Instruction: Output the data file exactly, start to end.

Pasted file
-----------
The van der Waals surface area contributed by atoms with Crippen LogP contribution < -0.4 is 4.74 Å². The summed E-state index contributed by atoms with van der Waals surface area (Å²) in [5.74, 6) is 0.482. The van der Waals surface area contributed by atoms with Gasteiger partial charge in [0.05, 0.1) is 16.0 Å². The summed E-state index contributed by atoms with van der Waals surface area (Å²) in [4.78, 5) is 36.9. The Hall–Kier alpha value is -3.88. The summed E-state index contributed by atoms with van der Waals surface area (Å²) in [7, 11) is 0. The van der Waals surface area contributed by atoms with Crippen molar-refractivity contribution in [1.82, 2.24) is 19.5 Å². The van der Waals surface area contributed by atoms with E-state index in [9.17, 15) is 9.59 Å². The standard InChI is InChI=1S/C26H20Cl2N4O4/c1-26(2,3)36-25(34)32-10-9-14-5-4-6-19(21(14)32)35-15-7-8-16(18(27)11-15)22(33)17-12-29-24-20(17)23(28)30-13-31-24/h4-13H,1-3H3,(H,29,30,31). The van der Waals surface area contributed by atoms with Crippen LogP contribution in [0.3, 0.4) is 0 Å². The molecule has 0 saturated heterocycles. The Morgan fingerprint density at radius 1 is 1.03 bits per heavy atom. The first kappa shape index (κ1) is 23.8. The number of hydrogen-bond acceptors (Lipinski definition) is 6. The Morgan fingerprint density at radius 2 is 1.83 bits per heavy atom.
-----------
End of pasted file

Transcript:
The van der Waals surface area contributed by atoms with Crippen LogP contribution < -0.4 is 4.74 Å². The summed E-state index contributed by atoms with van der Waals surface area (Å²) in [5.74, 6) is 0.482. The van der Waals surface area contributed by atoms with Gasteiger partial charge in [0.05, 0.1) is 16.0 Å². The summed E-state index contributed by atoms with van der Waals surface area (Å²) in [4.78, 5) is 36.9. The Hall–Kier alpha value is -3.88. The summed E-state index contributed by atoms with van der Waals surface area (Å²) in [7, 11) is 0. The van der Waals surface area contributed by atoms with Crippen molar-refractivity contribution in [1.82, 2.24) is 19.5 Å². The van der Waals surface area contributed by atoms with E-state index in [9.17, 15) is 9.59 Å². The standard InChI is InChI=1S/C26H20Cl2N4O4/c1-26(2,3)36-25(34)32-10-9-14-5-4-6-19(21(14)32)35-15-7-8-16(18(27)11-15)22(33)17-12-29-24-20(17)23(28)30-13-31-24/h4-13H,1-3H3,(H,29,30,31). The van der Waals surface area contributed by atoms with Crippen LogP contribution in [0.3, 0.4) is 0 Å². The molecule has 0 saturated heterocycles. The Morgan fingerprint density at radius 1 is 1.03 bits per heavy atom. The first kappa shape index (κ1) is 23.8. The number of hydrogen-bond acceptors (Lipinski definition) is 6. The Morgan fingerprint density at radius 2 is 1.83 bits per heavy atom.